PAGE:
Tahlka News Bureau
New Delhi: India's most powerful homegrown rocket is set to launch today, another milestone for its indigenous space programs that one day hopes to put a man into orbit.
The 43-metre (140-feet) rocket is scheduled to lift off just before 5:30 pm (12:00 GMT) from the southern island of Sriharikota, one of the two sites used by the ISRO to launch satellites.
The latest model is boost by a powerful engine that has been developed over many years in India. Programme manager hope the technology will reduce reliance on European engines that has propelled some of India's spacecraft in the past.
The GSLV MK-III rocket will carry a satellite weighing more than three tonne into the orbit. Ajay Lele from Delhi-based institute for defense studies and analyses told that, "This is an important moment in India's space technology to launch an indigenous heavy rocket."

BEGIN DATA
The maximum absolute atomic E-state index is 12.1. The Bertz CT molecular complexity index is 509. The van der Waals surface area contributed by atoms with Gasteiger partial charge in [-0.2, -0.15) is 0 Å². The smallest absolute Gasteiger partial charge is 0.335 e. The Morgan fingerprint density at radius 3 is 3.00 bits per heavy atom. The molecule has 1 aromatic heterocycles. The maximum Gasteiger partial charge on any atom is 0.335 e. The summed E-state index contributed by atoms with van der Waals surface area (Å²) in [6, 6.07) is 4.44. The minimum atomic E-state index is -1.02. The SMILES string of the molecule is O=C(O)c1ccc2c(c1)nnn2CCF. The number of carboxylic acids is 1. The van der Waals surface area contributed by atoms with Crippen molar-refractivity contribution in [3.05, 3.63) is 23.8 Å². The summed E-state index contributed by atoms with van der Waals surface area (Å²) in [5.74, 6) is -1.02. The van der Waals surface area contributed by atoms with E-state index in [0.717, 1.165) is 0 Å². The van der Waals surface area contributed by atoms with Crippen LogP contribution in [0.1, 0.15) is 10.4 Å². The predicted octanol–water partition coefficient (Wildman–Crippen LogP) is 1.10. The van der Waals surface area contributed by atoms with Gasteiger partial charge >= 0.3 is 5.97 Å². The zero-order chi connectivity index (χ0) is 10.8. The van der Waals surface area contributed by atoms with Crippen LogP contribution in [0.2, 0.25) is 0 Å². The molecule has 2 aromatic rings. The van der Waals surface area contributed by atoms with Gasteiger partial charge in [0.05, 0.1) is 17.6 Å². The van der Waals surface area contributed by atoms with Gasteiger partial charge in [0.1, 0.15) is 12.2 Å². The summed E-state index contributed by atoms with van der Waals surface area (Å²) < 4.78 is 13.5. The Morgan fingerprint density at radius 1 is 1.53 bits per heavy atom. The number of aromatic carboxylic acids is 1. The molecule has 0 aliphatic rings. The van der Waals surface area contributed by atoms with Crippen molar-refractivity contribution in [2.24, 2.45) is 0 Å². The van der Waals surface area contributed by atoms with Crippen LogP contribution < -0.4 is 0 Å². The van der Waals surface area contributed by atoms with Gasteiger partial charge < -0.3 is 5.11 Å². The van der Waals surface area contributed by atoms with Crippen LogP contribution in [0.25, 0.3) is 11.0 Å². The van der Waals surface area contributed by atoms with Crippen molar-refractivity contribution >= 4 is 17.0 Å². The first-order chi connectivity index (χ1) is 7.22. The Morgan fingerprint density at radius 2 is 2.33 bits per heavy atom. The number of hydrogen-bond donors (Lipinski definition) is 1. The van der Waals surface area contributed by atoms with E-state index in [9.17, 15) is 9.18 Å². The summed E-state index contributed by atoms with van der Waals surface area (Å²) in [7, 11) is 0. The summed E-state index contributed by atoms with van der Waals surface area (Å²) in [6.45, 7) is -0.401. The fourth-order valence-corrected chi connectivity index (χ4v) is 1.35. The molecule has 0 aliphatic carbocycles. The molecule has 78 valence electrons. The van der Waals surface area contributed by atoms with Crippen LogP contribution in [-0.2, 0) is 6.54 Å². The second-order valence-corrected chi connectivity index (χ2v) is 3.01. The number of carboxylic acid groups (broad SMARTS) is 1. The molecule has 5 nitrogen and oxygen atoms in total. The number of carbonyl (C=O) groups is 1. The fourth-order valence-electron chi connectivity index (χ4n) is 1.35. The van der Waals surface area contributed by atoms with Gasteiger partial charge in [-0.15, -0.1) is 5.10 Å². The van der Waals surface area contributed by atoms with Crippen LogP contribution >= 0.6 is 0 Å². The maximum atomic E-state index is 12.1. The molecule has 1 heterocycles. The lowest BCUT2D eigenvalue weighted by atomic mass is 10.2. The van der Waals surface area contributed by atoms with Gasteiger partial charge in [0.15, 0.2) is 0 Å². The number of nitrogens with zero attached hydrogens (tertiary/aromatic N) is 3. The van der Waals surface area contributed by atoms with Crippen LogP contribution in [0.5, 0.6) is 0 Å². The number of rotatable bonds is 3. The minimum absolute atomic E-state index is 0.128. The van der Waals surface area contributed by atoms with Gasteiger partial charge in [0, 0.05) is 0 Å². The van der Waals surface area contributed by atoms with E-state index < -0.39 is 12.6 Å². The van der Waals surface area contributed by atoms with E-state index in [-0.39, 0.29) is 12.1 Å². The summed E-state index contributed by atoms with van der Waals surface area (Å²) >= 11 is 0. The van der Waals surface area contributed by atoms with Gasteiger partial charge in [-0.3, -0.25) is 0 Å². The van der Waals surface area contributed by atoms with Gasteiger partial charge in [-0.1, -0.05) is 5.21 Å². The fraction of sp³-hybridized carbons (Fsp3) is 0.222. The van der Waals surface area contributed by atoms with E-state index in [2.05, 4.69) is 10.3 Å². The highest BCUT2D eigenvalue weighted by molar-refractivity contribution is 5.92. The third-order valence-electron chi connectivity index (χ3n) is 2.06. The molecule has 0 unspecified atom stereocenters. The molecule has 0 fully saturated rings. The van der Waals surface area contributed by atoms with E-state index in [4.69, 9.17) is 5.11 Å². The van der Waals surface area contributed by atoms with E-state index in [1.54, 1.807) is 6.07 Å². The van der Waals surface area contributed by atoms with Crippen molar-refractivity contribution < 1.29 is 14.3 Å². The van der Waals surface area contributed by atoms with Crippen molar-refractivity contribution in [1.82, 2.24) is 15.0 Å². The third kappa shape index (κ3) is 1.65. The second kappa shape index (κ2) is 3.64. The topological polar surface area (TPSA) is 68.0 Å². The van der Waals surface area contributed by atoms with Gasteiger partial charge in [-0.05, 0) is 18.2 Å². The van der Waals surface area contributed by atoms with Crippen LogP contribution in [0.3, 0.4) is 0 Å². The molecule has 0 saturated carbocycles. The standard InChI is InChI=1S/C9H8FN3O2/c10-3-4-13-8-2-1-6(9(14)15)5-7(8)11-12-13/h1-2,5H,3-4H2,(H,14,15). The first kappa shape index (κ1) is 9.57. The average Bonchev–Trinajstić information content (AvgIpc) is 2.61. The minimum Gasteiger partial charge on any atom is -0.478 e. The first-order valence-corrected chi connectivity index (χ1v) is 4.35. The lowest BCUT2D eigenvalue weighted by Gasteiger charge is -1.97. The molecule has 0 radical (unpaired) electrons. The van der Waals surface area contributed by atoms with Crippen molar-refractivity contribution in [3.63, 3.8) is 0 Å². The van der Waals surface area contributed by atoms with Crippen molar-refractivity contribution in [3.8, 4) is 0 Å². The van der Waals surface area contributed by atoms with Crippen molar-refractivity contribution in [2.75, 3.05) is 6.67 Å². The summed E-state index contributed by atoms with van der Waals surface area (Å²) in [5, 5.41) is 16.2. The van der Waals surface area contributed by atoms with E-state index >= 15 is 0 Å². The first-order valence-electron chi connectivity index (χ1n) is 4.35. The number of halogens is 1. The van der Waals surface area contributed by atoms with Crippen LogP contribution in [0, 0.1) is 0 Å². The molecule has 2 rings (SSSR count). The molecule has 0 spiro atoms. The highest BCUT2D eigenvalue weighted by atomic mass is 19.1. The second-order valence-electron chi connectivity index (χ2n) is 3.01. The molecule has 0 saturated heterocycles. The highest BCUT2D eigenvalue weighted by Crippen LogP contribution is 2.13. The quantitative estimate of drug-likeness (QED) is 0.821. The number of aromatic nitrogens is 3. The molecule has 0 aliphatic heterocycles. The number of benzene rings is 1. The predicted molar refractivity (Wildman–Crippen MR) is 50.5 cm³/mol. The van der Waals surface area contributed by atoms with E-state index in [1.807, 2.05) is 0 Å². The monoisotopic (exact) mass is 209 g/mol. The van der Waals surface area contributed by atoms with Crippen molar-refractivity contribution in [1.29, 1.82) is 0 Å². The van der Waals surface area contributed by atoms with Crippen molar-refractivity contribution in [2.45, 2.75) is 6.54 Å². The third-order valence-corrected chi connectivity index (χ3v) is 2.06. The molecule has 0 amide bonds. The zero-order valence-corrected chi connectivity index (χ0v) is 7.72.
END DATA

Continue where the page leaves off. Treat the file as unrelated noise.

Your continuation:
"Communication satellites are quite heavy and we were able to send up to two tones previously. This is a double quantum jump for India."
A successful launch of the 640-tonne rocket will be another feather in the cap of scientists at ISRO, who won Asia's race to Mars in 2014 when an Indian spacecraft reached the Red Planet on a shoe-string budget.
That feat carved out India's reputation as a reliable low-cost option for space exploration programme, with its $73 million price tag drastically under cutting NASA's Maven Mars $671-million mission.
ISRO is also mulling the idea of mission to Jupiter and Venus.